Making storm spotter reports while traveling

U.S. map showing county warning areas of each National Weather Service weather forecast office
County warning areas of each National Weather Service weather forecast office (NWS image).

During the Central Indiana Severe Weather Symposium, March 5, 2016 in Indianapolis, an attendee asked how spotters, particularly those who are hams, can report to appropriate National Weather Service (NWS) weather forecast offices (WFO) while traveling away from home.

There are several good answers to that question. It helps to know that each WFO has its own area of responsibility, which the NWS calls a county warning area (CWA). It is defined by a list of counties (or parishes) for which that WFO issues weather warnings. Generally speaking, every county in a given WFO’s CWA is closer to that WFO’s doppler radar station that to any other WFO’s radar. This is why CWAs often cross state lines.

If you want to make a spotter report while traveling, therefore, you need to know two things:

  1. Which WFO’s CWA you’re in.
  2. How to contact that WFO.

SpotterNetwork.org

SpotterNetwork.org's reporting page displays the ID and phone number of the appropriate NWS office to members who are logged in and using a location-reporting app.
SpotterNetwork.org’s reporting page displays the ID and phone number of the appropriate NWS office to members who are logged in and using a location-reporting app.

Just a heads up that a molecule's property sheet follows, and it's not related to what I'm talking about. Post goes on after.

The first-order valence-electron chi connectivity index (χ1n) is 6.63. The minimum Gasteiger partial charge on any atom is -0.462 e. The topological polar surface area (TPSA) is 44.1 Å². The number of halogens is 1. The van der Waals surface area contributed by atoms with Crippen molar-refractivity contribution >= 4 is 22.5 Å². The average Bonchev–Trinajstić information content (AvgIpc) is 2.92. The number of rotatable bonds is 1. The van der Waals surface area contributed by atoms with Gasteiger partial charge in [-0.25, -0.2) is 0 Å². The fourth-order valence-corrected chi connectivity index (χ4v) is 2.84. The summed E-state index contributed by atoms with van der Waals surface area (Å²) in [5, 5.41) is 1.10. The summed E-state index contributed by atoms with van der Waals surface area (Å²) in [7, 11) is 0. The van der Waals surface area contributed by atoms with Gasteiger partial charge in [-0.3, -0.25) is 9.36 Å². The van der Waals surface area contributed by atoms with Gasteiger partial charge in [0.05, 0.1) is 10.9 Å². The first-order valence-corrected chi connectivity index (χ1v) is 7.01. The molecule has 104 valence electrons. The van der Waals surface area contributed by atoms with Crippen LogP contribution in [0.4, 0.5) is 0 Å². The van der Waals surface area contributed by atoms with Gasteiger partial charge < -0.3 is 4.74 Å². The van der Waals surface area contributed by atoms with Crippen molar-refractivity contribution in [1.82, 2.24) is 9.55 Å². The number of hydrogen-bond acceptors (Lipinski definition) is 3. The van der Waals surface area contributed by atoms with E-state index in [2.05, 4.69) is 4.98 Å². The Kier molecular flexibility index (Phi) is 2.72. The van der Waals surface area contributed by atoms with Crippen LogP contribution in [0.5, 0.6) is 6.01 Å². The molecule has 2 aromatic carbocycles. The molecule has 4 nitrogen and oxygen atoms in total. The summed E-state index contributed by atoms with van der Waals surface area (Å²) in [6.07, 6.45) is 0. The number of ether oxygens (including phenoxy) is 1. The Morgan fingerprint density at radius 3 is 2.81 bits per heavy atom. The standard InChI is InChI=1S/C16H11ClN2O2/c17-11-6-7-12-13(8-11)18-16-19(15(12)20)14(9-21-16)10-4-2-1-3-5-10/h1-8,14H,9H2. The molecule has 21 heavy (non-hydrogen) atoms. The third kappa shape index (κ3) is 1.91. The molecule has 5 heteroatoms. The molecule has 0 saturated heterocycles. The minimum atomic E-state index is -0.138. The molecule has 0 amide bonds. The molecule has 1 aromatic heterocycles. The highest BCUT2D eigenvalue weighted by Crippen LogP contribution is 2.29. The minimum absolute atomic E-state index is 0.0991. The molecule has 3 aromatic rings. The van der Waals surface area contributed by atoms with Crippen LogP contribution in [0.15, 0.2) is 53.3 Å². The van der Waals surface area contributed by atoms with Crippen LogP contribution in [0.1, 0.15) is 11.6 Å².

By far, the simplest way to accomplish both steps above is to register with SpotterNetwork.org and install compatible position-reporting software on a smartphone or similar GPS- and mobile- data-equipped mobile device.

I use WDT’s RadarScope app on my iPhone. According the the SpotterNetwork.org website, Android users have several additional choices, including ChaserLocation, PYKL3 Radar and Radar Alive!

In my case, RadarScope (when properly configured and activated) continually transmits my iPhone’s GPS coordinates to SpotterNetwork.org servers. If I need to make a report, I just log into my account on SpotterNetwork.org’s home page with any Web browser (including the one on my phone), and then select the “Submit Severe Report” link.

Because SpotterNetwork.org knows where I am, it displays at the top of the reporting page the three-letter identifier of the WFO whose CWA I’m in and the best telephone number through which to make a report to that WFO (in most cases, it’s the “bat phone” number that’s reserved for spotters). Then, I can call that number (the best choice for life-threatening situations, like a tornado) or enter my report into the SpotterNetwork.org website and let SpotterNetwork.org send it to the proper WFO electronically.

Weather.gov

The watch-warning-advisory map on the NWS home page allows viewers to find the NWS office for any location by clicking that location on the map.
The watch-warning-advisory map on the NWS home page allows viewers to find the NWS office for any location by clicking that location on the map.